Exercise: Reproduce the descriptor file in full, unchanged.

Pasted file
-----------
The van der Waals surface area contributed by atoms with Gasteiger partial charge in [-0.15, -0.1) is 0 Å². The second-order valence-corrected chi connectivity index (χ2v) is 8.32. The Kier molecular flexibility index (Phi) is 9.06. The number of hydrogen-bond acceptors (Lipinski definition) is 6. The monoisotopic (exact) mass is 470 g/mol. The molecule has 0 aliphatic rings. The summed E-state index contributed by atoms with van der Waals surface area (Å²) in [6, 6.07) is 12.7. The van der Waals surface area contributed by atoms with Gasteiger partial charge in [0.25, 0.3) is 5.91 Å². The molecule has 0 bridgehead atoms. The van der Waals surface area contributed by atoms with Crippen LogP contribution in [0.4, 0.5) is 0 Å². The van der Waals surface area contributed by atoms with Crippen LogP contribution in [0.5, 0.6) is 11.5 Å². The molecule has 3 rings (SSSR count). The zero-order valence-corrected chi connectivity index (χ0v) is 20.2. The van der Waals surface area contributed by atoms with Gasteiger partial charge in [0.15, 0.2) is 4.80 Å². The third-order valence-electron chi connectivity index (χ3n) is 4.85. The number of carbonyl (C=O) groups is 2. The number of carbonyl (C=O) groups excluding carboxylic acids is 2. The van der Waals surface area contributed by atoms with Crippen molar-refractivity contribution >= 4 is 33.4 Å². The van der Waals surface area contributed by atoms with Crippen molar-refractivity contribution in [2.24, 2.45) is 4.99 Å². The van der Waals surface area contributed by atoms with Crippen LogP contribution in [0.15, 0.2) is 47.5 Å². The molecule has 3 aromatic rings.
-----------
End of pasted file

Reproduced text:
The van der Waals surface area contributed by atoms with Gasteiger partial charge in [-0.15, -0.1) is 0 Å². The second-order valence-corrected chi connectivity index (χ2v) is 8.32. The Kier molecular flexibility index (Phi) is 9.06. The number of hydrogen-bond acceptors (Lipinski definition) is 6. The monoisotopic (exact) mass is 470 g/mol. The molecule has 0 aliphatic rings. The summed E-state index contributed by atoms with van der Waals surface area (Å²) in [6, 6.07) is 12.7. The van der Waals surface area contributed by atoms with Gasteiger partial charge in [0.25, 0.3) is 5.91 Å². The molecule has 0 bridgehead atoms. The van der Waals surface area contributed by atoms with Crippen LogP contribution in [0.4, 0.5) is 0 Å². The van der Waals surface area contributed by atoms with Crippen LogP contribution in [0.5, 0.6) is 11.5 Å². The molecule has 3 rings (SSSR count). The zero-order valence-corrected chi connectivity index (χ0v) is 20.2. The van der Waals surface area contributed by atoms with Gasteiger partial charge in [0.15, 0.2) is 4.80 Å². The third-order valence-electron chi connectivity index (χ3n) is 4.85. The number of carbonyl (C=O) groups is 2. The number of carbonyl (C=O) groups excluding carboxylic acids is 2. The van der Waals surface area contributed by atoms with Crippen molar-refractivity contribution >= 4 is 33.4 Å². The van der Waals surface area contributed by atoms with Crippen molar-refractivity contribution in [2.24, 2.45) is 4.99 Å². The van der Waals surface area contributed by atoms with Crippen LogP contribution in [0.15, 0.2) is 47.5 Å². The molecule has 3 aromatic rings.